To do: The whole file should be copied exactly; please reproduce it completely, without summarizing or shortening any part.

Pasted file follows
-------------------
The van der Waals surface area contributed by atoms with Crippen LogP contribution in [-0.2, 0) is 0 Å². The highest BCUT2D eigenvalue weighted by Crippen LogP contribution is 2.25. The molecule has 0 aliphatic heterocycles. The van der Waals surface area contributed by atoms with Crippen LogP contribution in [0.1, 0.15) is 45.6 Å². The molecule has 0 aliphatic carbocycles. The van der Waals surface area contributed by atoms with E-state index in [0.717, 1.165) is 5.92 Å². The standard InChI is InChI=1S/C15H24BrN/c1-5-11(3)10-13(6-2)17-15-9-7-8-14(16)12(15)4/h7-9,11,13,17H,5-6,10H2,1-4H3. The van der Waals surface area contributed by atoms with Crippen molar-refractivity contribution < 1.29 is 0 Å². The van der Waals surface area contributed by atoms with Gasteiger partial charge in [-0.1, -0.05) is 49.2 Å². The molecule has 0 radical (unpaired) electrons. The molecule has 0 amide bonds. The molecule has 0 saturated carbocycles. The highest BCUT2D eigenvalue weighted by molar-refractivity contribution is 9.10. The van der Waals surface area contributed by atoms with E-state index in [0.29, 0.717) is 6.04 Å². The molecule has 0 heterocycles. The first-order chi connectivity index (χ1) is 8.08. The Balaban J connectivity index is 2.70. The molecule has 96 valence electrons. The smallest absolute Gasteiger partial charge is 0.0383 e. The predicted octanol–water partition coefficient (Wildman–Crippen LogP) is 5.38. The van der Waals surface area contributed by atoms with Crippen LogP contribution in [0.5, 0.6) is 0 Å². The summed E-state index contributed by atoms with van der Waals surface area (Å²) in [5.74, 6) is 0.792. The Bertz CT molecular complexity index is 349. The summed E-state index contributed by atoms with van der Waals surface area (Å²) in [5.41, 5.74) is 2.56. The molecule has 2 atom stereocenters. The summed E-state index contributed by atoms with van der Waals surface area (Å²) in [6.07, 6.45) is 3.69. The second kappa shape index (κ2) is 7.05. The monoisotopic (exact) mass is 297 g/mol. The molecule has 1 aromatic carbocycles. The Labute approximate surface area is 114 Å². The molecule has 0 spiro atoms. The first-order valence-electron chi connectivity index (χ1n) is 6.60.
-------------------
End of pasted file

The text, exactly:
The van der Waals surface area contributed by atoms with Crippen LogP contribution in [-0.2, 0) is 0 Å². The highest BCUT2D eigenvalue weighted by Crippen LogP contribution is 2.25. The molecule has 0 aliphatic heterocycles. The van der Waals surface area contributed by atoms with Crippen LogP contribution in [0.1, 0.15) is 45.6 Å². The molecule has 0 aliphatic carbocycles. The van der Waals surface area contributed by atoms with E-state index in [0.717, 1.165) is 5.92 Å². The standard InChI is InChI=1S/C15H24BrN/c1-5-11(3)10-13(6-2)17-15-9-7-8-14(16)12(15)4/h7-9,11,13,17H,5-6,10H2,1-4H3. The van der Waals surface area contributed by atoms with Crippen molar-refractivity contribution < 1.29 is 0 Å². The van der Waals surface area contributed by atoms with Gasteiger partial charge in [-0.1, -0.05) is 49.2 Å². The molecule has 0 radical (unpaired) electrons. The molecule has 0 amide bonds. The molecule has 0 saturated carbocycles. The highest BCUT2D eigenvalue weighted by molar-refractivity contribution is 9.10. The van der Waals surface area contributed by atoms with E-state index in [0.29, 0.717) is 6.04 Å². The molecule has 0 heterocycles. The first-order chi connectivity index (χ1) is 8.08. The Balaban J connectivity index is 2.70. The molecule has 96 valence electrons. The smallest absolute Gasteiger partial charge is 0.0383 e. The predicted octanol–water partition coefficient (Wildman–Crippen LogP) is 5.38. The van der Waals surface area contributed by atoms with Crippen LogP contribution in [0.5, 0.6) is 0 Å². The summed E-state index contributed by atoms with van der Waals surface area (Å²) in [5.74, 6) is 0.792. The Bertz CT molecular complexity index is 349. The summed E-state index contributed by atoms with van der Waals surface area (Å²) in [5.41, 5.74) is 2.56. The molecule has 2 atom stereocenters. The summed E-state index contributed by atoms with van der Waals surface area (Å²) in [6.07, 6.45) is 3.69. The second kappa shape index (κ2) is 7.05. The monoisotopic (exact) mass is 297 g/mol. The molecule has 1 aromatic carbocycles. The Labute approximate surface area is 114 Å². The molecule has 0 spiro atoms. The first-order valence-electron chi connectivity index (χ1n) is 6.60.